According to Nguyen, how often you change your workout routine depends on how you approach your fitness. For general fitness, every four to six weeks is ideal; however, if you have a longer-term plan, like with a macrocycle, every 12 to 16 weeks is best.
Kokkinis also mentions the benefits of weekly small changes that help us see a measurable improvement. By incorporating these small changes, you are giving your body new challenges, while still ensuring that you are able to track your progress.
However, it’s important to bear in mind that you shouldn’t change your workout routine too often. “We want to avoid too much change, too much of the time,” says Kokkinis. He adds, “If there is no consistency in your training, it becomes nearly impossible to track an improvement at a specific task.”
No matter the changes that you incorporate into your workout routine, it should still be physically and mentally stimulating. This will ensure that you are motivated to hit the gym, work towards your goals, and have fun at the same time.
Okay, so now that you know why and when you should change your workout, what sort of changes can you implement?
When it comes to changing your workout routine, Kokkinis points out, “There are many parameters of training you can change, like increasing the number of sets, resting less, changing exercises and rep schemes.” Another alternative is “even changing your training schedule altogether.”
Sounds like a lot of info to take in? Just remember F.I.T.T:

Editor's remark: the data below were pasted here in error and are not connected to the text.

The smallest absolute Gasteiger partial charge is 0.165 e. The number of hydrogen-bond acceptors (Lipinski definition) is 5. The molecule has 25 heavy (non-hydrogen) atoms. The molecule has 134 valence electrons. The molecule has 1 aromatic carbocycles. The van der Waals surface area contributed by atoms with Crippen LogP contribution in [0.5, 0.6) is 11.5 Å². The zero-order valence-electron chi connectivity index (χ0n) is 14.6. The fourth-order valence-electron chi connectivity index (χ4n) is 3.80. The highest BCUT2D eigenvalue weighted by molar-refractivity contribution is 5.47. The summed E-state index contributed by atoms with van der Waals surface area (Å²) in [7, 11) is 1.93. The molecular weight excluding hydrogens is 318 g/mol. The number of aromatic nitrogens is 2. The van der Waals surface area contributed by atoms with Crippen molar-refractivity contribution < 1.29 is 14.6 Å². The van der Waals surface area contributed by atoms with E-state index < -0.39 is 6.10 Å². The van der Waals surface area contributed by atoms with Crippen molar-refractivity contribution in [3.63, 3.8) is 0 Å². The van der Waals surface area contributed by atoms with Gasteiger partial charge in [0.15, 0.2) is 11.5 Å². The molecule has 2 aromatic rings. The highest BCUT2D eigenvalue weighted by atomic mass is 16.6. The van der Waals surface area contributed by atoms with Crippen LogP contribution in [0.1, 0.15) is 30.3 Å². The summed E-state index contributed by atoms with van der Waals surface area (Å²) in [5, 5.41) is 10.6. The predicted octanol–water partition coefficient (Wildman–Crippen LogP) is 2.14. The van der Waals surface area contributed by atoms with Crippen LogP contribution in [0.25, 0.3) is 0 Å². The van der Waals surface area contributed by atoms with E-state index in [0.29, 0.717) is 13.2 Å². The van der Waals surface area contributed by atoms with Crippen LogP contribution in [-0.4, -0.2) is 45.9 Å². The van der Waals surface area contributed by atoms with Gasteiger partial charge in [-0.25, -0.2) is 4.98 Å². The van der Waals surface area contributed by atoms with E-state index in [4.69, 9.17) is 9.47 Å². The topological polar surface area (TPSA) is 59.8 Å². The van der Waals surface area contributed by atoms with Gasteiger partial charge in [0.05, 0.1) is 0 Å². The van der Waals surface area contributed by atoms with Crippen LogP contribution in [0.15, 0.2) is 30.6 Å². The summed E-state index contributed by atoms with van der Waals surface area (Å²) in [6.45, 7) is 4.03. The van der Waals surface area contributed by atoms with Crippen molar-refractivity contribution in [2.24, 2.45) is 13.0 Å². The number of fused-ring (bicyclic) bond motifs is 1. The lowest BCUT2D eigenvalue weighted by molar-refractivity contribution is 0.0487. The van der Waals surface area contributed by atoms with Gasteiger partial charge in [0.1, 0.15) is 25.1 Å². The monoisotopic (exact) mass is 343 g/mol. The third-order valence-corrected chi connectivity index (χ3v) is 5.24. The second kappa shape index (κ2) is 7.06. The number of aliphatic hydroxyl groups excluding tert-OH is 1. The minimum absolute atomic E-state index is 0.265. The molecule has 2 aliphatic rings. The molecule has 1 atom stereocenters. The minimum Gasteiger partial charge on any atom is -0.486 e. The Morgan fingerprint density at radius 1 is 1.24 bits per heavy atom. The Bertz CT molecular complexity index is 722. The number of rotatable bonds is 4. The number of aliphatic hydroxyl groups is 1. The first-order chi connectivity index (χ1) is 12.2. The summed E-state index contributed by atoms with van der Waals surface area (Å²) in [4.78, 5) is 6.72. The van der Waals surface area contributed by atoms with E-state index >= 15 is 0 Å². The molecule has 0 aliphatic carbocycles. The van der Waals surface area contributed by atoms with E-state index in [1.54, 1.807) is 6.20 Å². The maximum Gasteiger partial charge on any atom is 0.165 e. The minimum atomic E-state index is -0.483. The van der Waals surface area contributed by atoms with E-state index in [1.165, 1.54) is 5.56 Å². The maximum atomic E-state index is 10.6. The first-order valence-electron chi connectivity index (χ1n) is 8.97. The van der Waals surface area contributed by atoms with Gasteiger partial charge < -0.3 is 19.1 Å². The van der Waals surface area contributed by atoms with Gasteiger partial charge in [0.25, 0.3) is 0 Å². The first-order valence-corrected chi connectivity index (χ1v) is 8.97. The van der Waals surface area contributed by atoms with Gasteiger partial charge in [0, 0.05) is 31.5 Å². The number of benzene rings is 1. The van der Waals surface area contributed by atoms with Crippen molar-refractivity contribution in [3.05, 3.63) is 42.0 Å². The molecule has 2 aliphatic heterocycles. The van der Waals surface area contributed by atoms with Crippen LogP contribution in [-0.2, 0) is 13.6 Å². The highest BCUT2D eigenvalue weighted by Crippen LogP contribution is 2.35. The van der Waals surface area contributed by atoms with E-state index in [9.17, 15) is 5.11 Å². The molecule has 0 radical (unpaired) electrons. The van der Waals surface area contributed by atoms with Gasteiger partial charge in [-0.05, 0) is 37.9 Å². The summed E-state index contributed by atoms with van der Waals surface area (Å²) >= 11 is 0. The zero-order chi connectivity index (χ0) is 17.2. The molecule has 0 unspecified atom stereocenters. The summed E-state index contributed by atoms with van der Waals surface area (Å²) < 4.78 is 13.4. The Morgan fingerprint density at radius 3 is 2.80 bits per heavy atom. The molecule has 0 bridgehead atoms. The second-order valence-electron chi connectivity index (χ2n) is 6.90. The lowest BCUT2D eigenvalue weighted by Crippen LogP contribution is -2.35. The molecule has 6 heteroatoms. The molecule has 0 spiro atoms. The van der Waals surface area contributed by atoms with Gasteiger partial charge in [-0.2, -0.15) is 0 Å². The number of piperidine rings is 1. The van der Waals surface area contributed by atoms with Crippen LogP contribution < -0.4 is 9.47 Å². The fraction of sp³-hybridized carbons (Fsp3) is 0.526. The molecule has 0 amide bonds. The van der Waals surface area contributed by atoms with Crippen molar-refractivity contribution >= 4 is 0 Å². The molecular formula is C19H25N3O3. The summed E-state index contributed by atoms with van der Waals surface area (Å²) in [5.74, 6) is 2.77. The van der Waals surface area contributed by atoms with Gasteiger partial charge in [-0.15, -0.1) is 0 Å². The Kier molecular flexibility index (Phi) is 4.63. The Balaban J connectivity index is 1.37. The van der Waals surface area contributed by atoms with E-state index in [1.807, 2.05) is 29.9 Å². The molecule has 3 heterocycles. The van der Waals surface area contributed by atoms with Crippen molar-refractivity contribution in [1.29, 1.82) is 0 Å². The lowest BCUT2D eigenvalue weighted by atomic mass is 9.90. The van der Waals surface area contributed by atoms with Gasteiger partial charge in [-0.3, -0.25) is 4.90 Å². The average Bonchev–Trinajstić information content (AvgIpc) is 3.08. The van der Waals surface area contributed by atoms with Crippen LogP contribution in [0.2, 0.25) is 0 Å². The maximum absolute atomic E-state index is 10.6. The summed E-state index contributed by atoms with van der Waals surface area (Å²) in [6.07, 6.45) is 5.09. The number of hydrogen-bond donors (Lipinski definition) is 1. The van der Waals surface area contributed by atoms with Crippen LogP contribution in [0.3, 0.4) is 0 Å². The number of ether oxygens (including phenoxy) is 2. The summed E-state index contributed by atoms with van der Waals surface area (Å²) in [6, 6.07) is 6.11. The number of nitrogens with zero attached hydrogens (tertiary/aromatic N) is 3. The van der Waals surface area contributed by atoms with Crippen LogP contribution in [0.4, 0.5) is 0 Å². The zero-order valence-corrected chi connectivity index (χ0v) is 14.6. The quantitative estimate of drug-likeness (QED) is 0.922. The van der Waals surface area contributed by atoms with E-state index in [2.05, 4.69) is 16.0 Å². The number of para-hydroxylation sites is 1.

You can increase or decrease your sessions.
You can usually judge this based on your heart rate. If you like long-distance running at a steady pace, try doing some short and intense sprints, for a change.
This typically correlates with the intensity. If you workout at a higher intensity, your sessions can be shorter, but lower intensity means you can have a longer workout.
It could be well worth it to incorporate some different types of workouts into your exercise routine to give you a well-rounded fitness approach.
You can even change different cardio types. As Nguyen says, “Cardio can come in many different forms and cross training is a popular method of cardio. Being able to incorporate different exercises into a circuit to make it a cross training workout can be more fun than just running on the treadmill or riding a bike for an hour. Depending on the exercises, it can also burn more calories.”
However, switching cardio workouts isn’t the only change you can include. Try some cross training, where you do a fitness activity that is different from your typical one. If you are into strength training at the gym, try doing some yoga. If you are a runner, try including some strength training.
You will be surprised to see the benefits that seemingly opposite and unrelated activities can have. For example, runners who include strength training find that it helps with their running, as the weight exercises assist in strengthening key muscles used in running.
Your fitness goals also play a part in what type of cross training you should do. “Development of any aspect of fitness, like developing any other skill, is specific to its training. If you want to get better at running, you need to practice running. If you want to get better at squatting, you need to practice squatting,” says Kokkinis.
Originally published at aaptiv.com